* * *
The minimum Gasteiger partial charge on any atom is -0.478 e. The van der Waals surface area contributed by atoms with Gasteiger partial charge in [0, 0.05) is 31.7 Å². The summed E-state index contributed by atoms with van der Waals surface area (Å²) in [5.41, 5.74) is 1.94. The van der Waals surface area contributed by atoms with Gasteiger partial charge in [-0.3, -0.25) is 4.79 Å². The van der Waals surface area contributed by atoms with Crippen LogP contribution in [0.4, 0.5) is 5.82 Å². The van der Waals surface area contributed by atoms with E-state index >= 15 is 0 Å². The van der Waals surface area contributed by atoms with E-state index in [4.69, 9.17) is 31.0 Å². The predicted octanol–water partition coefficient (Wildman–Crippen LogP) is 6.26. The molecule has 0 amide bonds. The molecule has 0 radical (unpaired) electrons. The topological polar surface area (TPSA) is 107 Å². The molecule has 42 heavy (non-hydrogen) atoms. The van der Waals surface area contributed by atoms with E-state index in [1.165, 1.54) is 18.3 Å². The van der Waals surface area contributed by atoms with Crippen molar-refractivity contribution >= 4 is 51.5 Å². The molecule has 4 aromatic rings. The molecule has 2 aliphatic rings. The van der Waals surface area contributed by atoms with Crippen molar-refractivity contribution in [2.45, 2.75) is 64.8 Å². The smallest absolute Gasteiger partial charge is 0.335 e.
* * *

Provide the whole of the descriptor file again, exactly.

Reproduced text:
The minimum Gasteiger partial charge on any atom is -0.478 e. The van der Waals surface area contributed by atoms with Gasteiger partial charge in [0, 0.05) is 31.7 Å². The summed E-state index contributed by atoms with van der Waals surface area (Å²) in [5.41, 5.74) is 1.94. The van der Waals surface area contributed by atoms with Gasteiger partial charge in [-0.3, -0.25) is 4.79 Å². The van der Waals surface area contributed by atoms with Crippen LogP contribution in [0.4, 0.5) is 5.82 Å². The van der Waals surface area contributed by atoms with E-state index >= 15 is 0 Å². The van der Waals surface area contributed by atoms with E-state index in [4.69, 9.17) is 31.0 Å². The predicted octanol–water partition coefficient (Wildman–Crippen LogP) is 6.26. The molecule has 0 amide bonds. The molecule has 0 radical (unpaired) electrons. The topological polar surface area (TPSA) is 107 Å². The molecule has 42 heavy (non-hydrogen) atoms. The van der Waals surface area contributed by atoms with E-state index in [1.165, 1.54) is 18.3 Å². The van der Waals surface area contributed by atoms with Crippen molar-refractivity contribution >= 4 is 51.5 Å². The molecule has 4 aromatic rings. The molecule has 2 aliphatic rings. The van der Waals surface area contributed by atoms with Crippen molar-refractivity contribution in [2.45, 2.75) is 64.8 Å². The smallest absolute Gasteiger partial charge is 0.335 e.